PT is a surgical oncologist with osteoarthritis in the base of his thumb, whose pain is resistant to cortisone infiltrations. He has tried PRP, but in his case, without success. He has decided to have surgery because he is worried that he will not be able to hold a pair of forceps or other instruments to operate. He is not yet ready to be forced to retire because of his hand.
He consults Dr. Brutus, as he knows he operates on many doctors and surgeons. The good news is that his condition makes joint replacement with a total prosthesis of the Maia type possible.
The surgery takes place at a time that is convenient for PT, under Walant-type local anesthesia (no tourniquet). PT watches his surgery and can even participate in it. With the use of local anesthesia, we were able to verify the stability in the joint replacement during active movement during the surgery, which enables PT to begin rehabilitation earlier, thus recuperating faster and better.
As a matter of fact, a week after his joint replacement, rehabilitation begins. Eight weeks later, PT is back in the operating room and back to his life.
RP suffers from a contracture in two fingers of his hand. He knows that this condition runs in his family. As a musician, he is very concerned that he will not be able to continue making and playing his musical instruments. LP is not only an artist but also a maker of stringed instruments. For this reason, he chose Dr. Brutus because of his unique expertise.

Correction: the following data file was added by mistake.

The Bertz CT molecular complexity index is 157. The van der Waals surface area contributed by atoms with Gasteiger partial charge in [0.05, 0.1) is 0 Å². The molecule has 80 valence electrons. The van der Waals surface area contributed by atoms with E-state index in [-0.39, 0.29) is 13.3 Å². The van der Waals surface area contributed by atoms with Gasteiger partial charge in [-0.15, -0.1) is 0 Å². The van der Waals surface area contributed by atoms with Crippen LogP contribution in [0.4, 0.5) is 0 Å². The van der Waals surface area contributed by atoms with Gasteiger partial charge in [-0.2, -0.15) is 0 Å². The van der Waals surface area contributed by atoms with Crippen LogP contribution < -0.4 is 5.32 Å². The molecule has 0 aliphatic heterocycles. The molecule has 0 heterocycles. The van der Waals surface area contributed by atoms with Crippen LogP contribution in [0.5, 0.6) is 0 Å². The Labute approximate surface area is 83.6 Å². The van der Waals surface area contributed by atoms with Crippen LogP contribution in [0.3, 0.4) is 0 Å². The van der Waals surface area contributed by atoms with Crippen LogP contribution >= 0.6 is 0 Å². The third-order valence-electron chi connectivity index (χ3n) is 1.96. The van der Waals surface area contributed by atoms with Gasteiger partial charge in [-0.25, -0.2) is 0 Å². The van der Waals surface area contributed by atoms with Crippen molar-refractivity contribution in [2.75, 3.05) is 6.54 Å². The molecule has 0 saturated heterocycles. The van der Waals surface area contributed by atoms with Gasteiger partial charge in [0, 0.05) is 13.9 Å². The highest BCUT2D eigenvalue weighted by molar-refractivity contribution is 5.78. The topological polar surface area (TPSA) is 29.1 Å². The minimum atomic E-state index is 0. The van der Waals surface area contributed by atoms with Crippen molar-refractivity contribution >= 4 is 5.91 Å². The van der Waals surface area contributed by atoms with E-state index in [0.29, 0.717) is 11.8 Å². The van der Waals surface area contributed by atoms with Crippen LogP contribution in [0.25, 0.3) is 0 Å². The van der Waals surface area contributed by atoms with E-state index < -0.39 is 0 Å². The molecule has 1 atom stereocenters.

The surgery went perfectly under local anesthesia. Dr. Brutus prescribed radiation therapy postoperatively to reduce the risk of disease recurrence after surgery.
FF is diabetic and therefore prone to trigger fingers. Because diabetes slows healing and increases the risk of postoperative infection, FF wants to have surgery in the least invasive way. His research led him to Exception MD for endoscopic trigger finger surgery, which is not offered anywhere else in Canada.
The surgery was painless, under local anesthesia, while FF watched the procedure unfold on a video screen. The recovery time was a few days.
DV is a specialist in manicure and pedicure.
AF had been suffering from elbow tendonitis for months. Despite physical therapy, pain persisted, and AF was convinced that surgery would be required. Dr. Brutus explained that PRP was worth trying before going ahead with surgery.
EW works in the dental field. As a dental health professional, she is prone to nerve compression in the wrist and arm (Lacertus and carpal tunnel syndrome). She underwent surgery and was happy to return to work two weeks after her surgery.
In the weeks that followed, she experienced electric shock-like pain when she touched her two small scars. Painful sensations can appear at the scar sites during the healing process. They are called dysesthesias. Multi-Lock System Laser treatments were performed.
Your hands are unique and valuable. When the need for surgery arises, choose quality service and a tailored approach. Dr. Brutus holds high ratings on independent platforms. His patients consistently recommend him for his outstanding approach, dedicated team, and the high standard of care provided.
How to ease your carpal tunnel syndrome symptoms? How to recognize trigger finger? What should you bring on the day of your surgery?
Dr. Brutus offers a series of publications on a variety of health topics. Written in a clear and simple language, in collaboration with experts in various fields, these books are offered free of charge for download.